Narrative Tutorial: Making of A Demonic Birthday
Gina Nelson explains the thoughts and workflow behind her vibrant fantasy image based on a short piece of flash fiction...
What are the important elements from the text to focus on?
The text introduces us to a victim and a villain. I think it's important to try and portray the relationship between the two, a feeling of tension perhaps, or maybe a sense of dominance from the villain. In the final piece the snake should look rather pleased while the tree feels trapped, almost claustrophobic. The text describes the rich branches and the thickness of the foliage surrounding the tree, this makes for a perfect setting for the painting.
What goal are you looking to achieve with the final piece?
I'd like to achieve a thought provoking piece filled with mystery. The piece should portray the relationship between the two subjects, although I would like to keep this very subtle. I'd like the piece to be one that requires the viewer to stop and think about what is happening without it being entirely clear to begin with. I think that surrounding our victim with foliage and beautiful natural elements will help to make the piece feel uneasy as it will be lovely to look at but will have a darkness to it that exists between the subjects.
Step 1: Rough sketches
Before I start on a piece I like to do a few very rough sketches to visualise the ideas I have in my head. These sketches can be very rough, more than anything else they're just a collection of thoughts and ideas put together side by side so that I can easily pick out the one that will work the best.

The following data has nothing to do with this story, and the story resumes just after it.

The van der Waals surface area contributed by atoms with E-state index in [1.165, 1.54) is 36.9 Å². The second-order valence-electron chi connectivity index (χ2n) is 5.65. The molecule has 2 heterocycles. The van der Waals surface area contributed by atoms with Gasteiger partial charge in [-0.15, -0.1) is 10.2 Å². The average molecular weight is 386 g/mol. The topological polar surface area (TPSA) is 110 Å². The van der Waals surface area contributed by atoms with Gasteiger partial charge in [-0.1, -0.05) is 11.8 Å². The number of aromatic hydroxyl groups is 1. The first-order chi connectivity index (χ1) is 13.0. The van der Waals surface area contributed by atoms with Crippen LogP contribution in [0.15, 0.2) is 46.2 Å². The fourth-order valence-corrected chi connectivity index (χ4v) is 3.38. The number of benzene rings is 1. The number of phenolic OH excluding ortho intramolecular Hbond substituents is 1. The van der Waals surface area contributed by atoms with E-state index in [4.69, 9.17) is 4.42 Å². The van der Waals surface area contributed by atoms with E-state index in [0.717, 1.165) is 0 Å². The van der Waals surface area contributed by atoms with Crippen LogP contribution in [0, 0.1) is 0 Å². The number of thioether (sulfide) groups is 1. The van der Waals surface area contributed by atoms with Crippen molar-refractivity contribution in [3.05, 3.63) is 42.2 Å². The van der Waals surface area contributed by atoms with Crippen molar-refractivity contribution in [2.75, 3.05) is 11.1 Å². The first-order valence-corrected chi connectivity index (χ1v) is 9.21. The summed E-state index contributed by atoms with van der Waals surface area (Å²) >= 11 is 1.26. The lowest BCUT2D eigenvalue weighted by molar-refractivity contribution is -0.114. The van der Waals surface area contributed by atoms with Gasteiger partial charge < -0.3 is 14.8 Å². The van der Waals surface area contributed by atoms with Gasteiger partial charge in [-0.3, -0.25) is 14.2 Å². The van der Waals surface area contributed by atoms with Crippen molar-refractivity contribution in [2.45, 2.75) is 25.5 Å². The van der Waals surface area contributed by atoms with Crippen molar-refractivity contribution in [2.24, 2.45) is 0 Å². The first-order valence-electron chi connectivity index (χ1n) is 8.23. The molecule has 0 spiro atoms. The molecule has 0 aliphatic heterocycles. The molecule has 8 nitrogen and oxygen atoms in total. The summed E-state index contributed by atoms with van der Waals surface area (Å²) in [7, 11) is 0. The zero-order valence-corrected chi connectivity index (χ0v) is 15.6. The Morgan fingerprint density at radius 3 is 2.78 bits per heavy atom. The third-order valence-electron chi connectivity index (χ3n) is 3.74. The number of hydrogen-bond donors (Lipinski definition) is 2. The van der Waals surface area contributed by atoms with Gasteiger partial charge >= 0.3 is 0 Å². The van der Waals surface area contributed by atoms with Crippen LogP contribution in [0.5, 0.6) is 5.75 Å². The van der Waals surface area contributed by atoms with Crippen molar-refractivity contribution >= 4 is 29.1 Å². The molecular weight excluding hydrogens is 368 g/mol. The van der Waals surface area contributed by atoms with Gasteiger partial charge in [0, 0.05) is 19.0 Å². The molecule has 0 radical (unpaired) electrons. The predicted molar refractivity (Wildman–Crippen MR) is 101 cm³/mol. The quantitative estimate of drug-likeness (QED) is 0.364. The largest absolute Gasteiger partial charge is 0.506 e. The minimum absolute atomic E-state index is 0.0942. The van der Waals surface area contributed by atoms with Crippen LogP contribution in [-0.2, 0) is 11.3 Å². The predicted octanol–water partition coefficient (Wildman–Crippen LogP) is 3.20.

Step 2: Refine the idea and gather references
I like to spend a bit of time doing some line work to refine the idea in the rough sketch a bit before getting into any more details. This really helps me to have a solid plan in place for where I'm going with the piece, and it's at this point that I can usually tell if what I'm planning to do is going to work or not. It's also a good time to gather references. I usually make a separate PSD file with all my reference materials that I can keep open and refer to as I need.
Step 3: Establishing basic colours and lighting
At this point I paint in some rough colours under the line work and try to establish my primary light source. In this case, because the majority of the painting will be foliage, the easiest place to start with is the face. I'll often draw some lines or a little sun on my painting to help guide me while I paint in my light source.
Step 4: Using the lasso tool to create shapes
The Lasso tool is one of my most used tools in Photoshop. Here I've used the Lasso tool to get my basic shapes for the snake and the leaves. This is an easy way to ensure that your drawing doesn't quickly become messy when working with a lot of fine details. Sometimes working carefully from the beginning can be easier than cleaning things up at the end. I've made 3 different layers of leaves and will quickly apply a bit of texture and lighting to them using a chalky brush and clipping masks in my Photoshop layers.